This applies as much to businesses operating here in Thailand as it does anywhere else.
The economy: Uncertainty lowers confidence
Institutions with less client diversity ran into more challenges during the pandemic than firms with assets balanced across multiple sectors.
Additionally, traditional financial services face overwhelming competition from fintech as global customer bases become more accustomed to contactless services in the era of COVID-19. This comes on top of existing trends toward digital-first consumer patterns.
Today’s clients are comfortable using online financial services to crowdsource funds or access loans without partaking in less convenient in-person banking processes. Add in concerns about regulatory changes, potential rising tax rates, and rock bottom interest rates, and technology averse firms in the financial sector have plenty to be concerned about.
Globally, 23% of business leaders believe global economic growth will increase. But, only 20% of financial executives feel the same way. In comparison, 26% of technology professionals and 25% of manufacturing leaders expect global economic growth to increase.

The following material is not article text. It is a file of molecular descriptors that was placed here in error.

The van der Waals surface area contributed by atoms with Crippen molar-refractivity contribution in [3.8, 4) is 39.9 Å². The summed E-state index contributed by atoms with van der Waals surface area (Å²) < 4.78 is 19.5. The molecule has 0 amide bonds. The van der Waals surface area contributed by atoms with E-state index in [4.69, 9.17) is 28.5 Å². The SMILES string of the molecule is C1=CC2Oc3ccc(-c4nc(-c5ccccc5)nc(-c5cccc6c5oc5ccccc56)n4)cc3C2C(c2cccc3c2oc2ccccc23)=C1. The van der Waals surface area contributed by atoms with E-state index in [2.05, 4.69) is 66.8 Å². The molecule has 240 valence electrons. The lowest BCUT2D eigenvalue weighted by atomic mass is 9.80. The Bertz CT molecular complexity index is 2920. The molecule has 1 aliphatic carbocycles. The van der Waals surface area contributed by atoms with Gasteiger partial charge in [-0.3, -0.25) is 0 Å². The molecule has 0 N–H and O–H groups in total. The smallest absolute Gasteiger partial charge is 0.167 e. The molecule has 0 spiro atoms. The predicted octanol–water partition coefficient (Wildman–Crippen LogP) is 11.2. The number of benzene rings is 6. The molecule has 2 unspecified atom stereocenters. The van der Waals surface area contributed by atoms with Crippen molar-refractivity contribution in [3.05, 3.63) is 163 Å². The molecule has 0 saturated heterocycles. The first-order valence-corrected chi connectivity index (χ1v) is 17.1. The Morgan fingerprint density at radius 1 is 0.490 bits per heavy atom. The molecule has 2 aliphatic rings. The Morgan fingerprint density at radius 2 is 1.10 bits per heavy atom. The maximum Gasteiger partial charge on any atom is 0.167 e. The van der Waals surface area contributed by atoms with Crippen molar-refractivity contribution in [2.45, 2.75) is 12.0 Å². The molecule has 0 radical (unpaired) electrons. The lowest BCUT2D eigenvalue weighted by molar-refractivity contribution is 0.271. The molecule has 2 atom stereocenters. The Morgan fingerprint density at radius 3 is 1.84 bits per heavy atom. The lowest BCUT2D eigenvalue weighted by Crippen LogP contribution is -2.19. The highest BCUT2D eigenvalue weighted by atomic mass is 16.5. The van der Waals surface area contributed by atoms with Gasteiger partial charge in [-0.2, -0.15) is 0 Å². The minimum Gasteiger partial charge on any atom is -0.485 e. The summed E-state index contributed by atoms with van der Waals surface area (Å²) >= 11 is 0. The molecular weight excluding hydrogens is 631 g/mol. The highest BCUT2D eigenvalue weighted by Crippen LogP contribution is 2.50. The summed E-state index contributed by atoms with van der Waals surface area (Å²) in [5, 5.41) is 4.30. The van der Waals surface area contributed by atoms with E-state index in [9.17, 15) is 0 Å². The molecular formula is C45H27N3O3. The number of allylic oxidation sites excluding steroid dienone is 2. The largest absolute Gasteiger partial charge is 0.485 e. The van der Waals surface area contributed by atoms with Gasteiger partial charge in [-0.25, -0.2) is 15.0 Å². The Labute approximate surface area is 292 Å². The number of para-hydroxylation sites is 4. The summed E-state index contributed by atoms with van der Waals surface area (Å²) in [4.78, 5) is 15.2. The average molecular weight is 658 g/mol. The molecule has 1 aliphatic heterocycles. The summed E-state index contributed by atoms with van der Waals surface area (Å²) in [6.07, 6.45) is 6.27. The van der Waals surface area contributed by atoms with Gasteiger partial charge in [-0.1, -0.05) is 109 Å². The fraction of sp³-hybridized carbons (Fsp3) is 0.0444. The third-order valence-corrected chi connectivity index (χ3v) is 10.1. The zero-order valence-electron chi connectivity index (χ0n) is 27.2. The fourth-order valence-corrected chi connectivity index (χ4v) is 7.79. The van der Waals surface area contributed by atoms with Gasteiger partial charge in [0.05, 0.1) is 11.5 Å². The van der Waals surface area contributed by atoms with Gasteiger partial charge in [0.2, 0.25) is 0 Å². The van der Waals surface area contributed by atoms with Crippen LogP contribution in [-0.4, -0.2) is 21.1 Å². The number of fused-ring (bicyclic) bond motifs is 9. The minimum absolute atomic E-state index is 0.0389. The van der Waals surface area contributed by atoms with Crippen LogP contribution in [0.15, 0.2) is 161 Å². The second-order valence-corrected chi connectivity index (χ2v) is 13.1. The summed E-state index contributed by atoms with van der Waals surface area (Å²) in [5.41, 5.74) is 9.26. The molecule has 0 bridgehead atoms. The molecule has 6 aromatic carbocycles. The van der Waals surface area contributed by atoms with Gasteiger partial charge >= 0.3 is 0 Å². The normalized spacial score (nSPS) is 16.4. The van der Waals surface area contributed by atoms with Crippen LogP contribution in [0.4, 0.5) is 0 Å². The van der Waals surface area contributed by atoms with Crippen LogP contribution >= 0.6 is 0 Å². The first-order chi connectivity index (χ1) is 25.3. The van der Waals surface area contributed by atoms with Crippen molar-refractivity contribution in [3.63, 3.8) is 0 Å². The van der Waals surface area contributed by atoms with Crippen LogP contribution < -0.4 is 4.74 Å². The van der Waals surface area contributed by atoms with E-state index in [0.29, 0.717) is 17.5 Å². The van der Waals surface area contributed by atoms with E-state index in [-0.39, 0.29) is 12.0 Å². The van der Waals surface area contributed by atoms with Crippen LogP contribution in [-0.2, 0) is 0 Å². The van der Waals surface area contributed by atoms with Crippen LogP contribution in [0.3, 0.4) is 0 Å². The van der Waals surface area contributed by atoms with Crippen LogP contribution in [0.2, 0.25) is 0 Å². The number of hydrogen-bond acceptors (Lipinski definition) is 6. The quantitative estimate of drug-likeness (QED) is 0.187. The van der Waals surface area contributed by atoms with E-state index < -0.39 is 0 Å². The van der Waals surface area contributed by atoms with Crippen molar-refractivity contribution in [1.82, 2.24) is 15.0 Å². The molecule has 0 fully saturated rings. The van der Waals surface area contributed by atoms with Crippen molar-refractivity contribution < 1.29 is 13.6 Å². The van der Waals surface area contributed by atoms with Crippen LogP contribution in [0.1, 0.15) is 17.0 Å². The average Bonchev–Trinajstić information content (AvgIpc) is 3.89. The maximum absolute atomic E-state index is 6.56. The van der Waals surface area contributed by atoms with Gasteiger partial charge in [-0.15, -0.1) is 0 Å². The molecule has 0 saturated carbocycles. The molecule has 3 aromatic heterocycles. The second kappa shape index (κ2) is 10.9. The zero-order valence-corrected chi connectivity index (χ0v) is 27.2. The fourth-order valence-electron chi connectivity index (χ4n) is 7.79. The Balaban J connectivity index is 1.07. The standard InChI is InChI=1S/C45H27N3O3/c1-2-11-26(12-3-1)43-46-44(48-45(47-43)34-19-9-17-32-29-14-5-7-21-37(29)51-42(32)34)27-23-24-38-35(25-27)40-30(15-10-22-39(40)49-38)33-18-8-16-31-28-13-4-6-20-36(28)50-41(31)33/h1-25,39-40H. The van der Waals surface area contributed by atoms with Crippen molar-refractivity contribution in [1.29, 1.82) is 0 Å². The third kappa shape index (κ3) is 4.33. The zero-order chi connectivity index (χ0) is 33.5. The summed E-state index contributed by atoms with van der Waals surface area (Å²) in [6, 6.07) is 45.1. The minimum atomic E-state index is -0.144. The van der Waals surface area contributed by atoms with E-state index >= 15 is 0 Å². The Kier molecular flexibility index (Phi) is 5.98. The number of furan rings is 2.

Like other business leaders, 87% of financial executives worry about economic uncertainty, and 78% express concerns over the impacts of COVID-19. The majority of financial leaders also acknowledge potential threats to growth, such as:
- 66% cite cybersecurity issues
- 65% mention tax risks
- 63% refer to regulatory change
- 62% specify social instability
The combination of security, regulations, taxes, COVID-19, and social instability can lead to less faith in growth prospects for individual institutions. Although 65% reported confidence in their own growth prospects over the next twelve months, this lags behind the global average of 75%.
Growth priorities for financial services leaders
Nearly all business sectors list improving operational efficiencies and reducing costs as key ways to grow this year.
Compared to other industries, 11% more financial services executives believe the adoption of emerging tech is critical to growth. Furthermore, financial professionals prioritise joint ventures and strategic alliances higher than their global peers, with 12% more making this a top priority.